Solid state a.c. relays are well known. Such relays, with optical isolation between input and output, are also well known. In presently existing devices, many discrete components are commonly required to complete the a.c. circuit. Thus, it maytake thirty or more discrete thyristors, transistors, resistors and capacitors to manufacture a single device. Attempts have been made to integrate the various parts of the entire solid state relay, but these have met only limited success due to the mixof high voltage and high power components.Solid state relays made in the past have also employed zero voltage crossing circuits to ensure turn on of the thyristor only when the a.c. voltage is within some small "window". These circuits have also been relatively complex and difficult tointegrate into the main power chip. Thus, zero cross firing circuits have required the use of a discrete resistor connected across the power terminals. These resistors have not been easily integrated into a single chip because of the difficulty offorming this resistor on the chip surface.It has also been difficult to provide so-called "snubberless" operation for the relay under any inductive or resistive load.
Thus, while solid state relays may operate well under resistive or slightly inductive loads, they may tend to "halfwave" or "chatter", which is a condition wherein a relay turns on only for one-half of a cycle, under a highly inductive load. This has occurred in the past because the relays are commonly provided with conditioning circuits for suppressing fast turn onof the circuit under some fast transient or high dV/dt condition. When the device is operated under a very highly inductive load, however, voltage transients are commonly generated repetitively during device turn on. When the signal conditioningcircuit misinterprets this as a transient signal, it shuts off the power output during a particular half phase of the operation. The circuit will then appear to turn to normal during the next half wave and the relay will turn on. This condition repeatsso that the relay turns on only during one or another of the half waves of the full cycle. To avoid this condition, relays of the past have been formed with reduced firing sensitivity and this has required reduction of sensitivity to optical firing.
Since prior art relays have been relatively complex, they have required substantial volume for their housings. Moreover, solid state relay of the past have been limited to a maximum temperature rise of about 110° C., thus limiting theircurrent-handling capability. Finally, solid state relays of the past have been relatively expensive in view of the need for large numbers of discrete components and large housings.In accordance with the present invention, two identical thyristor power chips are provided for an a.c. relay wherein the power chips are both of lateral construction with both cathode and anode electrodes at one surface of each device and whereineach of the chips can be optically fired and has an optically sensitive upper surface which, when illuminated, will permit the device to become conductive between its anode and cathode electrodes.The gate circuit of each of the thyristors is connected to a novel control circuit, formed either of discrete components or of components merged within the body of the semiconductor material forming the thyristor. The control circuit is operableto prevent turn on, even though the surface is illuminated, when the voltage across the device exceeds a value greater than some predetermined window value, or when high dV/dt transients appear across the device. This control circuit includes a clampingtransistor which can be turned on to clamp the gate of its respective thyristor and a capacitive divider circuit connected across the main power electrodes. The capacitive divider applies a control signal to the control transistor.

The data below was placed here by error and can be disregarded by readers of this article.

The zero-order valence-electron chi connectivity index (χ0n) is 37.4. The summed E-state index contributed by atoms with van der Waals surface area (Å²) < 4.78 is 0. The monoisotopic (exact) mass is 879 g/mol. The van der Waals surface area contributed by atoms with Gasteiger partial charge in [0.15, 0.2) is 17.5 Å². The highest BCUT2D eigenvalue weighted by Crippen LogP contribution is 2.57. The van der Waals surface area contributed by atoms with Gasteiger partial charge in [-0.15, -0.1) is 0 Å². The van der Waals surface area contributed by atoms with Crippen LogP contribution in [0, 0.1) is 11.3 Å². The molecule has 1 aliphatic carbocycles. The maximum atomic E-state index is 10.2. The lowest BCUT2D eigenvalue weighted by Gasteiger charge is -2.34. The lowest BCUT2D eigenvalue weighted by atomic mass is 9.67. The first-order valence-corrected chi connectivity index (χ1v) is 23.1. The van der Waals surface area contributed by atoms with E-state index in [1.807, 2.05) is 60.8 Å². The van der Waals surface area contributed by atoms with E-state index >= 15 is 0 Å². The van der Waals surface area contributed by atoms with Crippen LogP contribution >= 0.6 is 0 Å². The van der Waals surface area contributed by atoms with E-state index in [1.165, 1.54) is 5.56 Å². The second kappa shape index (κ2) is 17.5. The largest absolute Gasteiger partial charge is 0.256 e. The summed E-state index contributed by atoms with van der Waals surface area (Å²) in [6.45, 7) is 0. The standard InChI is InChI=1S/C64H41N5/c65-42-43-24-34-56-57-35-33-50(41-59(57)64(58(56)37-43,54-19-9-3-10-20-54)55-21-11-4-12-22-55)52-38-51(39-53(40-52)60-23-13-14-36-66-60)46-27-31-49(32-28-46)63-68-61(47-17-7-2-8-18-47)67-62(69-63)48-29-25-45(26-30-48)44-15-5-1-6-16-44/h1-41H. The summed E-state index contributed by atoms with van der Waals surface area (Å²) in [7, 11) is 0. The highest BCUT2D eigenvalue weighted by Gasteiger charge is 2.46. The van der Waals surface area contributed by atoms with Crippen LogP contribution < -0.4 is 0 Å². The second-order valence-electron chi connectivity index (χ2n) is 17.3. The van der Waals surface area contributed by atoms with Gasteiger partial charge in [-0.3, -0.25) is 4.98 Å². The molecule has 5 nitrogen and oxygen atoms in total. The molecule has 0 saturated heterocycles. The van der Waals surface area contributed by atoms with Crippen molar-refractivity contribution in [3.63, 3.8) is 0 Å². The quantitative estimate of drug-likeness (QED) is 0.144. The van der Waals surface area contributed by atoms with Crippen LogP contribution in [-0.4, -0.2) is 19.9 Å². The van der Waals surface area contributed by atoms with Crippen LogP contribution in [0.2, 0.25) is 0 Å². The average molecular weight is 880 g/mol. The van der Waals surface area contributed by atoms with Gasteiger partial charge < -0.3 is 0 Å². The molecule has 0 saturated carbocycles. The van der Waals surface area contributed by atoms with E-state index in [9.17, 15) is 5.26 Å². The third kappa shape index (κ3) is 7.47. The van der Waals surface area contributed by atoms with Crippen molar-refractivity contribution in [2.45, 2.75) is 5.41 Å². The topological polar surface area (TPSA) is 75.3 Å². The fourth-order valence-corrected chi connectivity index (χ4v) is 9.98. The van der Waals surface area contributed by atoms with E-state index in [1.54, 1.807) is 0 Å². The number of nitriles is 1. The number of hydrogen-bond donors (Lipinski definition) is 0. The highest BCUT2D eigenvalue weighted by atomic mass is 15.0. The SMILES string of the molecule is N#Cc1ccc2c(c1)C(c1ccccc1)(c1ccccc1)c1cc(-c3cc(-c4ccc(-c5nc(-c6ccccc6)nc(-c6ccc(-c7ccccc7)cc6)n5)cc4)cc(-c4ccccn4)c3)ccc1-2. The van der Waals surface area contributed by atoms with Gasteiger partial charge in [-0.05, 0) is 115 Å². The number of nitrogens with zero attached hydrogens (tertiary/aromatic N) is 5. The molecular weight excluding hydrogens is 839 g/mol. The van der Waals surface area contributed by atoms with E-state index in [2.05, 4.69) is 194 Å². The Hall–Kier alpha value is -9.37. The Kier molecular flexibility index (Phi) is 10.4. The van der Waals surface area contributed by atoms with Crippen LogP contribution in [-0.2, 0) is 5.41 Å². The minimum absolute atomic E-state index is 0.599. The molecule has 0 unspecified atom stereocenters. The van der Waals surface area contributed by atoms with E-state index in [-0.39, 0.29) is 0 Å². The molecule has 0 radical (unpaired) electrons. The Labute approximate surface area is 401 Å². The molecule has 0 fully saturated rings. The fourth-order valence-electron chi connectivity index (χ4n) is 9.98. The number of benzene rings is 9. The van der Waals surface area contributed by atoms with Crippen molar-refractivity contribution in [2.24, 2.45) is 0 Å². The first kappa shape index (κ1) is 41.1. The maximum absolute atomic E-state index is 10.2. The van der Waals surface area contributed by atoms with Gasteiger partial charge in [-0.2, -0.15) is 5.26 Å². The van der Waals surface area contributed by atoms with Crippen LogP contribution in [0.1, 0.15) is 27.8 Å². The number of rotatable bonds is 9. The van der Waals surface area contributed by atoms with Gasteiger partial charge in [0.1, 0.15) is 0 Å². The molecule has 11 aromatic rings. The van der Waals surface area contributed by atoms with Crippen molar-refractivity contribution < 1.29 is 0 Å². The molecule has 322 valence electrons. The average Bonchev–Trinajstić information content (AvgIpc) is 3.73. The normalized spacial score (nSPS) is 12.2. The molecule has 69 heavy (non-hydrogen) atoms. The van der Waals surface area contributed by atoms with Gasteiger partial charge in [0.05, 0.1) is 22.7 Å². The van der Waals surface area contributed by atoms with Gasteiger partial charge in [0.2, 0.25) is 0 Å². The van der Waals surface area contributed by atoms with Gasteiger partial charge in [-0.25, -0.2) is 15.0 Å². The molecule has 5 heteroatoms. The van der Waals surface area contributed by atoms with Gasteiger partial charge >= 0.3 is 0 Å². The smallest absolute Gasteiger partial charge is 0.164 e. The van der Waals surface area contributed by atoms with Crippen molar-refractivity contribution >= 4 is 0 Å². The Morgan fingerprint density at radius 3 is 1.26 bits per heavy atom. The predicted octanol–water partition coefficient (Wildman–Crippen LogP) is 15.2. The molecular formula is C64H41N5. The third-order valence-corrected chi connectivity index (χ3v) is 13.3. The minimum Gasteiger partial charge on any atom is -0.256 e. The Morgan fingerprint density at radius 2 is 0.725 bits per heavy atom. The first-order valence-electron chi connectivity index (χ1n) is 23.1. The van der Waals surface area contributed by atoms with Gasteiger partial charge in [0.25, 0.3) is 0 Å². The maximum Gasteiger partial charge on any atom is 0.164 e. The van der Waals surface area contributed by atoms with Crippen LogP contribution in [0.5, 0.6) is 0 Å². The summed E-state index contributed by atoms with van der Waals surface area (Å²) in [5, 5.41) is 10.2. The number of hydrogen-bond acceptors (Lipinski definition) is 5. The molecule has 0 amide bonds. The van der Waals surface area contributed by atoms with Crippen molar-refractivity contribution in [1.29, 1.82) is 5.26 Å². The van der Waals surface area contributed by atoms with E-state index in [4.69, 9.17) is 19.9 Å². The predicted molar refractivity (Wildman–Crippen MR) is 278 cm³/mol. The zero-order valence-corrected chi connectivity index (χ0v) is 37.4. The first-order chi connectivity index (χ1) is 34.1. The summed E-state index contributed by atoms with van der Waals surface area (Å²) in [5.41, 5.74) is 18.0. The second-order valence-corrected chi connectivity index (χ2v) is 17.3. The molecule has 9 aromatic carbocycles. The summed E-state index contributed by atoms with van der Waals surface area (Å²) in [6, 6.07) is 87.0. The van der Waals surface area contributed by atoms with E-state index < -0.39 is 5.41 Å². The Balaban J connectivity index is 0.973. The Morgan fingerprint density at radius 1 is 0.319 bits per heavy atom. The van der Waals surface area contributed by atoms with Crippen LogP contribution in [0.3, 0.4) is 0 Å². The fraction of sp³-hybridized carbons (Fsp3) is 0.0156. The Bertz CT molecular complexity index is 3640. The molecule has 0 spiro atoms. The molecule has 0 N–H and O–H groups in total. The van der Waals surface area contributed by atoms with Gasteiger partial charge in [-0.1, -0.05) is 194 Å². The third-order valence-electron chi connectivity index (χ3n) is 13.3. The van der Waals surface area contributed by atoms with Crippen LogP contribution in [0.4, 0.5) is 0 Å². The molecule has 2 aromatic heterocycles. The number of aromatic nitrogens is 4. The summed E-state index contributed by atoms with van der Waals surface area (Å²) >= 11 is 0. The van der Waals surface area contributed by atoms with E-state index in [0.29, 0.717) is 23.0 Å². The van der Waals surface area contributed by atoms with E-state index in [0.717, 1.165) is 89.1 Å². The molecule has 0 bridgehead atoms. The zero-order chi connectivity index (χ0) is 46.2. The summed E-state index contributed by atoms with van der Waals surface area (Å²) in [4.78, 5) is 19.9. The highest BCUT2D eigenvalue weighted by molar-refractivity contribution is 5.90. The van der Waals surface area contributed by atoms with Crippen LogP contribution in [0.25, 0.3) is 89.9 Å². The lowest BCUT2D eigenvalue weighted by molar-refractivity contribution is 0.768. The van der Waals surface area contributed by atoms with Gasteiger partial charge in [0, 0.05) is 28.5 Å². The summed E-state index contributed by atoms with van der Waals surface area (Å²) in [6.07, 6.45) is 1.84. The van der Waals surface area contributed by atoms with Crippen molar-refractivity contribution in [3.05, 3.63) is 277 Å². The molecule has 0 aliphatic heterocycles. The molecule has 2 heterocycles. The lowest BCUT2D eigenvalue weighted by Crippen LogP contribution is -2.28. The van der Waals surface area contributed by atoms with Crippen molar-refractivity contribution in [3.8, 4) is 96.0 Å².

One of the capacitors of the capacitive divider single-phase relay includes the distributed capacitance of the control transistor. So long as the control transistor is on, its respective power thyristor cannot turn on even though its surface is illuminated. Thecapacitive divider is arranged so that the control transistor is normally turned on for all absolute voltages across the main device greater than some relatively small window value. Thus, the power thyristor cannot turn on outside of this small windowvalue or zero cross value.The novel capacitance divider, in combination with the control transistor, will now operate to suppress both fast transients and still allow the device to function under its normal load condition. Thus, voltage transients which are generatedrepetitively during device turn on under highly inductive load conditions will not be misinterpreted as a fast transient and the power thyristor chip will be permitted to turn on in its normal manner under even highly inductive loads.The novel signal conditioner of the invention also allows for substantial improvement in optical sensitivity of the device without misfiring. Note that currently available optically isolated triac drivers and the like are always limited eitherin dV/dt capability or optical sensitivity because of their inability to separate low level command signals from transients.
Character: -120A three sets of contacts switching capability.-Only impulse excitation needed, both ...View More
Character: -120A contact switching capability.-Only impulse excitation needed, both for single and ...View More
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